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United States Department of Agriculture

Agricultural Research Service

Title: A Successful Weaving Trial with a Size-Free Cotton Warp

Authors
item SAWHNEY, AMAR
item Price, John
item Calamari Jr, Timothy

Submitted to: Indian Textile Research Journal
Publication Type: Peer Reviewed Journal
Publication Acceptance Date: June 23, 2003
Publication Date: June 1, 2004
Citation: Sawhney, A.P., Price, J.B., Calamari Jr, T.A. 2004. A successful weaving trial with a size-free cotton warp. Indian Textile Research Journal. 2004. 29:17-21.

Interpretive Summary: Production of woven cotton fabrics involves an essential process of warp yarn sizing (coating) to assist efficient weaving. However, fabric woven from a sized warp must be desized to completely remove all of the size formulation used. Both warp sizing and subsequent fabric desizing are centuries-old textile processes that are very complex, costly, and environmentally sensitive. This is because of the wastage of expensive chemicals, energy and water involved in these two processes and also because of waste water treatment that is mandated by the Environmental Protection Agency (EPA). The textile industry wants to reduce and preferably eliminate warp sizing. This would automatically reduce or eliminate fabric desizing and ultimately lower production costs and environmental risks. Scientists at SRRC have developed a multi-pronged research approach to try to eliminate warp sizing and achieve efficient size-free weaving. The approach basically consists of: 1) improving greige yarn structure and quality; 2) improving warp preparation without sizing; and 3) minimizing yarn abrasion during weaving. Results of a preliminary weaving trial recently conducted with a size-free warp on a commercial weaving machine operating under mill-like conditions have been extremely encouraging. For the first time ever, we were able to efficiently weave without a single yarn failure more than 45 meters of a 100% cotton twill fabric of a relatively open construction. Additional trials with different materials and machines have been planned to gain a fundamental understanding of size-free weaving and its potential problems. Success in size-free weaving would yield significant economic, technological and environmental benefits to cotton textile industry.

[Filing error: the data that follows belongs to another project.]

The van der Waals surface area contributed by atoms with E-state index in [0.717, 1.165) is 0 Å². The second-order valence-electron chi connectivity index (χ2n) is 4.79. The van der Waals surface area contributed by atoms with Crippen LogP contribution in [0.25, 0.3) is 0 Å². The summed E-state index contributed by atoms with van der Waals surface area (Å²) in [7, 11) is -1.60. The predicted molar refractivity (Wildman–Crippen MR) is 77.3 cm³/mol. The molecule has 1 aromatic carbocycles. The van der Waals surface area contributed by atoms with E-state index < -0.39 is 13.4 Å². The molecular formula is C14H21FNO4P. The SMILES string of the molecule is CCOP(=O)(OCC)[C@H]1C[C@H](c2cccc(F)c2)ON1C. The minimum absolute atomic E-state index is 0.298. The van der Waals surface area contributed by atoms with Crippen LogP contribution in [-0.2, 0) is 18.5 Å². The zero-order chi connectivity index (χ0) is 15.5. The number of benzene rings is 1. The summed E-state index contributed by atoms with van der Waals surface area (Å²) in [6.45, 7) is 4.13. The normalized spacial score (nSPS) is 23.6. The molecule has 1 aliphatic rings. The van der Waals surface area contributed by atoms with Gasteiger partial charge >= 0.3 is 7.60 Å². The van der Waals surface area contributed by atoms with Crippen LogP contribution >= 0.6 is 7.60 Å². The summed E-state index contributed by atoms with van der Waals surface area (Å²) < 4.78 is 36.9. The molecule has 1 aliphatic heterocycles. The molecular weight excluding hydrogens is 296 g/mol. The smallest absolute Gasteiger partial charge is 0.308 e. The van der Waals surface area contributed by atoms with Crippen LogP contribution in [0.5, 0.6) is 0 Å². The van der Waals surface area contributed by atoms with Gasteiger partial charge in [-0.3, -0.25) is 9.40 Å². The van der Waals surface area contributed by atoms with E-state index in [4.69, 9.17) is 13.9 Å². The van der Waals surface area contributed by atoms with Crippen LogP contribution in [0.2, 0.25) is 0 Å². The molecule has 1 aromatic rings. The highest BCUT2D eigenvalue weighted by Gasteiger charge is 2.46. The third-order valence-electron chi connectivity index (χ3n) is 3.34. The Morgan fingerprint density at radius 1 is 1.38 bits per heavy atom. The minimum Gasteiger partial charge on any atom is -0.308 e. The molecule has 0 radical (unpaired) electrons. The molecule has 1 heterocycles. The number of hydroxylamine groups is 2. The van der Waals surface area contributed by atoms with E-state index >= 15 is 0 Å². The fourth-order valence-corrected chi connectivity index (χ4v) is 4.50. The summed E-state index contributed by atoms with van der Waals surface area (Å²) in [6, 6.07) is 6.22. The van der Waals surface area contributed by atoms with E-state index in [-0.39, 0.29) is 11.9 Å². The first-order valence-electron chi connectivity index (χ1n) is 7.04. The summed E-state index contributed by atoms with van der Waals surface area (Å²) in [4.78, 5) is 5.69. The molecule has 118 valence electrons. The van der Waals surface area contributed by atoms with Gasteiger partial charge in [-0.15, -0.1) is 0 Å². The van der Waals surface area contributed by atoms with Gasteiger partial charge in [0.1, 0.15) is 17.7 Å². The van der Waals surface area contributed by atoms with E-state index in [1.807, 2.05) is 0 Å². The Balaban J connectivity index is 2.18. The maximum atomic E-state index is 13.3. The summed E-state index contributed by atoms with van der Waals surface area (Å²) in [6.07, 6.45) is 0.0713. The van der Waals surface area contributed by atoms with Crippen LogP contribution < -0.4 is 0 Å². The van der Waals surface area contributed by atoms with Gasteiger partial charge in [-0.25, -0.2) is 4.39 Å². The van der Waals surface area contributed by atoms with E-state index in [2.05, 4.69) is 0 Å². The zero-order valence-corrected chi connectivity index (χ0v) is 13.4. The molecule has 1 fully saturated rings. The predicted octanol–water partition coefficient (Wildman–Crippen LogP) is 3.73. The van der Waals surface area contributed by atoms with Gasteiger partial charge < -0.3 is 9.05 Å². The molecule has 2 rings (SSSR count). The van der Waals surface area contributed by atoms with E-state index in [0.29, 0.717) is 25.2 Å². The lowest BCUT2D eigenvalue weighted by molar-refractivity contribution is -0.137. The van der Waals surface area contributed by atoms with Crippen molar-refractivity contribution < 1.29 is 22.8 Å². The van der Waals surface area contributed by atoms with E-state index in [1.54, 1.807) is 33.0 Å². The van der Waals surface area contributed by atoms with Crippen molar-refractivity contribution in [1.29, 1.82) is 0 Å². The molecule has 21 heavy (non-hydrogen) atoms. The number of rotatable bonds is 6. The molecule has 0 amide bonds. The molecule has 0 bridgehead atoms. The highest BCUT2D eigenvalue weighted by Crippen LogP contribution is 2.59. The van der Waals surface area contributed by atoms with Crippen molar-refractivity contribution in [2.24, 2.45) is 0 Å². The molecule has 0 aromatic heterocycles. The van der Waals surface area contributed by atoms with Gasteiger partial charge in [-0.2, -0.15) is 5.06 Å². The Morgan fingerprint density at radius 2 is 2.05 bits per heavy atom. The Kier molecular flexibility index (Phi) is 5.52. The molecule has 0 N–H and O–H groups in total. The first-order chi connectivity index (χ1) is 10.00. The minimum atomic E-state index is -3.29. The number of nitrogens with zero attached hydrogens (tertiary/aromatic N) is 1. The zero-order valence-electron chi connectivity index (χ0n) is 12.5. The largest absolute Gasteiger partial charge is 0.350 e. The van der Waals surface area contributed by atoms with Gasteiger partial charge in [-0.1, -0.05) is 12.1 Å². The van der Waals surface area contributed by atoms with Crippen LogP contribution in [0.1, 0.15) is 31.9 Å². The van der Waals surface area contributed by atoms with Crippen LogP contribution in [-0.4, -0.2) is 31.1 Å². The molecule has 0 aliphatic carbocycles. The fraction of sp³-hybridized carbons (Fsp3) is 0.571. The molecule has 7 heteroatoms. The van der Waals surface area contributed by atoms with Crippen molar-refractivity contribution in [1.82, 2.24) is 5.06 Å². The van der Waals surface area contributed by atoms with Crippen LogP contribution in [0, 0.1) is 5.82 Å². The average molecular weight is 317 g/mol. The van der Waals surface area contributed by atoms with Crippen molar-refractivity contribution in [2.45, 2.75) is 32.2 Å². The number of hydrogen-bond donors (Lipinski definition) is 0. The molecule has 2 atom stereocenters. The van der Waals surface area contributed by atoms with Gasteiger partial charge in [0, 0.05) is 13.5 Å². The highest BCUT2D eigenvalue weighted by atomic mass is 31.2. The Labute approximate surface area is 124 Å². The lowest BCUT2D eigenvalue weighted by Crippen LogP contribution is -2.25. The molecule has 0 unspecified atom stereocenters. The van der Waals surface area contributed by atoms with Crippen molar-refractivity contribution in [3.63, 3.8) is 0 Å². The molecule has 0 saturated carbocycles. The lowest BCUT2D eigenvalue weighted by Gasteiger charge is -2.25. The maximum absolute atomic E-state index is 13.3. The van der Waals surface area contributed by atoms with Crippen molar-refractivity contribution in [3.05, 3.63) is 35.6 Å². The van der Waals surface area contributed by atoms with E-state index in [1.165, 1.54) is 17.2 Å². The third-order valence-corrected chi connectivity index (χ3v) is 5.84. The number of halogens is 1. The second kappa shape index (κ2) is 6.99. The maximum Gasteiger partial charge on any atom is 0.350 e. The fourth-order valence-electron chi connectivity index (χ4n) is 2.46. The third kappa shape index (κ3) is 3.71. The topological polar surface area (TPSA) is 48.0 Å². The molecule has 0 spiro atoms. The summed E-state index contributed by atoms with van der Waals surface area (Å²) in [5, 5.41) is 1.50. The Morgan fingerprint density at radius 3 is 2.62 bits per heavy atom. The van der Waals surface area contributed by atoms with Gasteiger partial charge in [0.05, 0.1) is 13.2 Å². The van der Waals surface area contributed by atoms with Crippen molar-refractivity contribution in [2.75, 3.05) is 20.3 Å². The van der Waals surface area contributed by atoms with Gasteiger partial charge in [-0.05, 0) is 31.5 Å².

Technical Abstract: An American Upland combed cotton was rotor spun to produce a yarn as strong, uniform and smooth as possible, using customary mill equipment. A loom beam was prepared by simply washing the warp yarn in boiling water containing a mild detergent and a wetting agent, i.e., without using any conventional sizing agent. The yarn was successfully and efficiently woven on a shuttle loom into a 2/1-twill fabric of a relatively open construction. It was observed during weaving that hairiness of the warp (yarn) increased visibly as the warp raced forward towards the cloth fell. The hairiness particularly was pronouncedly visible in the shed near the cloth fell. This probably was due to the shed-depth in the region being low and the two components orlayers of the shed being in close proximity to each other. Yet, more than 45 meters of fabric were woven at three different pick densities without incurring a single warp yarn failure or breakage, which is very encouraging. Based on the overall good performance of the size-free warp in this preliminary weaving trial, it appears that weaving of a singles cotton yarn, without the age-old tradition of warp sizing, may indeed be feasible at least for certain types of yarns, fabrics and weaving machinery. With planned weaving trials with different processing materials, equipment, procedures and conditions, we expect to enhance commercial prospects of size-free weaving of typical mill yarns on classical mill equipment.

Last Modified: 8/27/2014
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